A quick rant – why is it that Microsoft’s “genuine advantage validation tool” feels the need to “show me some of the many advantages of using genuine software” after it has determined that my copy of Windows is legitimate? Seriously, can anyone think of a case where that wouldn’t piss users off? I hate to think what it says if it finds out that you’re using a pirated copy.
When Resolver starts selling software over the web, I will add a checkbox at the end of the checkout process. It will appear only if the customer’s IP address belongs to Microsoft or to one of certain entertainment companies, it will be checked by default, it will be in large, friendly letters, and it will read “tell me about some of the benefits of not using stolen credit cards to buy software online.”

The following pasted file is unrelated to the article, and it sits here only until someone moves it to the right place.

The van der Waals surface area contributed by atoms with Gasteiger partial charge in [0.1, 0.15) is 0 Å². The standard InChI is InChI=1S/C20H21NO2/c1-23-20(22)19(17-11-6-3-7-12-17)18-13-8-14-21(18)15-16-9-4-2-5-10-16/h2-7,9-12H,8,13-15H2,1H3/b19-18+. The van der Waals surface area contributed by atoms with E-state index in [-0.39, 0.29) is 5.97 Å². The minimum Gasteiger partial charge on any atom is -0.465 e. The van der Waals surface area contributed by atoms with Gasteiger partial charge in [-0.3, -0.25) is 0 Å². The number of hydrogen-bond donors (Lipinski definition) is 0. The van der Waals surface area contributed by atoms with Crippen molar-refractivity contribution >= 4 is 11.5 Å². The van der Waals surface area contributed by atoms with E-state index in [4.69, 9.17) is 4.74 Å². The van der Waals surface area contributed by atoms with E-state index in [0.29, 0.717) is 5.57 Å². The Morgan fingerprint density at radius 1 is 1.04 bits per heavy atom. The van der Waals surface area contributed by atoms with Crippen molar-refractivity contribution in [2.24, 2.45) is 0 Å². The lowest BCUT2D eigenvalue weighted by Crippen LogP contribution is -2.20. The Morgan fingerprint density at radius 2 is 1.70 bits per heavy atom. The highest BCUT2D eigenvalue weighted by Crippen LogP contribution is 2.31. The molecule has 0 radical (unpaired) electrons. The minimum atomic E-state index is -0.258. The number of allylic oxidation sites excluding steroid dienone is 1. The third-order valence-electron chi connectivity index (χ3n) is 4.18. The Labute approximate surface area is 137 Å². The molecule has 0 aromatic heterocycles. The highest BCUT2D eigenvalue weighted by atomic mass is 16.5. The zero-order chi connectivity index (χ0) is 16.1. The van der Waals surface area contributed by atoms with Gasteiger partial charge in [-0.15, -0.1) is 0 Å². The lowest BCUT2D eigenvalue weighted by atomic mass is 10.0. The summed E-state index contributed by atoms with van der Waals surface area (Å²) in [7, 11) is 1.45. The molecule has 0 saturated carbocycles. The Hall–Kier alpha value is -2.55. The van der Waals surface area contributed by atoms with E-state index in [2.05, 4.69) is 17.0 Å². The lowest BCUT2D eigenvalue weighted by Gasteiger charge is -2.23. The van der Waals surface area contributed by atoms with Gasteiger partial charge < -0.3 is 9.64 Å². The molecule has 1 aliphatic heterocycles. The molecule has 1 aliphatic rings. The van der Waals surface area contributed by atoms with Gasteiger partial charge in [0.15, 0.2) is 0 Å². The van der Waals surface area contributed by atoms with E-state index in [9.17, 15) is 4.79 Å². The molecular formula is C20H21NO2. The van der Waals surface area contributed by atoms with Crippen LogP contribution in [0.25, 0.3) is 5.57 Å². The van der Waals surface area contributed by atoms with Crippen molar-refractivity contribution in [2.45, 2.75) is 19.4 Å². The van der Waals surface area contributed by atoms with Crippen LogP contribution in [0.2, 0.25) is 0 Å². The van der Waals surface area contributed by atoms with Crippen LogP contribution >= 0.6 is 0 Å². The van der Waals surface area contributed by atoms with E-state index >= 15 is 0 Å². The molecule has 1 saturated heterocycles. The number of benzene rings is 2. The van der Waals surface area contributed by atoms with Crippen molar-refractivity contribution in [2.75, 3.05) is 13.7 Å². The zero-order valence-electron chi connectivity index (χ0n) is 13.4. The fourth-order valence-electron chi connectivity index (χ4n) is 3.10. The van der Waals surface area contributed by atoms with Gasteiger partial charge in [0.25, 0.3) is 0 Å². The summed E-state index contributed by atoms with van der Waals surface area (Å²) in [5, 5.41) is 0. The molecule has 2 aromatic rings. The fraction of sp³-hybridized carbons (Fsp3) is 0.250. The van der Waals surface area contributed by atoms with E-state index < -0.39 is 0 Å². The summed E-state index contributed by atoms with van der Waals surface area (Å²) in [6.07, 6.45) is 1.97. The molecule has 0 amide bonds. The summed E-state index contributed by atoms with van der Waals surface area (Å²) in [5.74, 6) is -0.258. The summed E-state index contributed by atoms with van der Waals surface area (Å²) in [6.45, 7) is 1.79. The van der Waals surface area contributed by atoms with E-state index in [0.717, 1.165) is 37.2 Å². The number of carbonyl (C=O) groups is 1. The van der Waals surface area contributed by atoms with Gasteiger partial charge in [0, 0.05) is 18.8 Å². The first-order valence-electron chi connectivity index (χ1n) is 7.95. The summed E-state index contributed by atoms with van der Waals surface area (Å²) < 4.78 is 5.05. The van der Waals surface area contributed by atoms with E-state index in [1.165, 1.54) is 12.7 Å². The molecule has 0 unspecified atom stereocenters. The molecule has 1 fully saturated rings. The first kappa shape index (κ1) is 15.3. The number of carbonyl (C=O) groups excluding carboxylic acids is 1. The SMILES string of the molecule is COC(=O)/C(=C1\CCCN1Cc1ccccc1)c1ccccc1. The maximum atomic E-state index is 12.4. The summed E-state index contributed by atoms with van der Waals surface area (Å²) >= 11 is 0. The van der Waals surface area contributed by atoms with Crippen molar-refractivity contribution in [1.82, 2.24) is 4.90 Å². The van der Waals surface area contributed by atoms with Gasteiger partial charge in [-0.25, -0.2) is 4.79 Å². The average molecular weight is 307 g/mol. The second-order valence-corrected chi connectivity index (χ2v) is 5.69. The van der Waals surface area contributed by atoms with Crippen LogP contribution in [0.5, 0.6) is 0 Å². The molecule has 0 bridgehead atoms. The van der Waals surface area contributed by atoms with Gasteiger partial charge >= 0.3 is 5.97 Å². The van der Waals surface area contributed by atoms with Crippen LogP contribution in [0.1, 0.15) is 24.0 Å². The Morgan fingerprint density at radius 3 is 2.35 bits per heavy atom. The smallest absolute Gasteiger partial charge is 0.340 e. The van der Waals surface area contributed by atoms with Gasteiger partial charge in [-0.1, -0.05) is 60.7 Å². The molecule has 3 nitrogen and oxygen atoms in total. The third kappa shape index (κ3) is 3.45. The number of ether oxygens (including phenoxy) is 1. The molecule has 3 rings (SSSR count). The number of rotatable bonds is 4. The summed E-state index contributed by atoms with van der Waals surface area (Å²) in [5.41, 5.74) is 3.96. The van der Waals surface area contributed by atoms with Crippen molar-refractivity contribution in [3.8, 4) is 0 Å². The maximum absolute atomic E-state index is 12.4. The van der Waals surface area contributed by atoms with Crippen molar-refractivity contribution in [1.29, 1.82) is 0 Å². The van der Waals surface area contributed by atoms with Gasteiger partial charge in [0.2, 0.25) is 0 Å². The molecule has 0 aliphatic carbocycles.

SpaceX test-launched their liquid-fueled rocket on Tuesday, and have made available this awesome camera feed from the rocket itself; the view from the second stage as the vehicle takes off and flies to 188km above the earth. It’s aching to be mashed up with music…
More information about the launch at space.com; their article is a bit downbeat, but the live webcast was fantastic to watch. SpaceX aborted their first launch attempt after ignition; being able to do that is extremely impressive in itself. They then managed to refuel the vehicle and successfully launch it an hour later; being able to do that is incredible. So the first stage went very well. After that, separating the first stage from the second seemed to go well, but then the second stage… exhibited a couple of bugs. To be perfectly honest, I’ve experienced times when software has spun out of control and crashed on me halfway through the second client demo, and it’s usually turned out OK soon after.
Of course, because we practice exteme programming at Resolver, we have full functional and unit test suites for our code – so our client demos never crash.
I’m getting one of these, what do you think?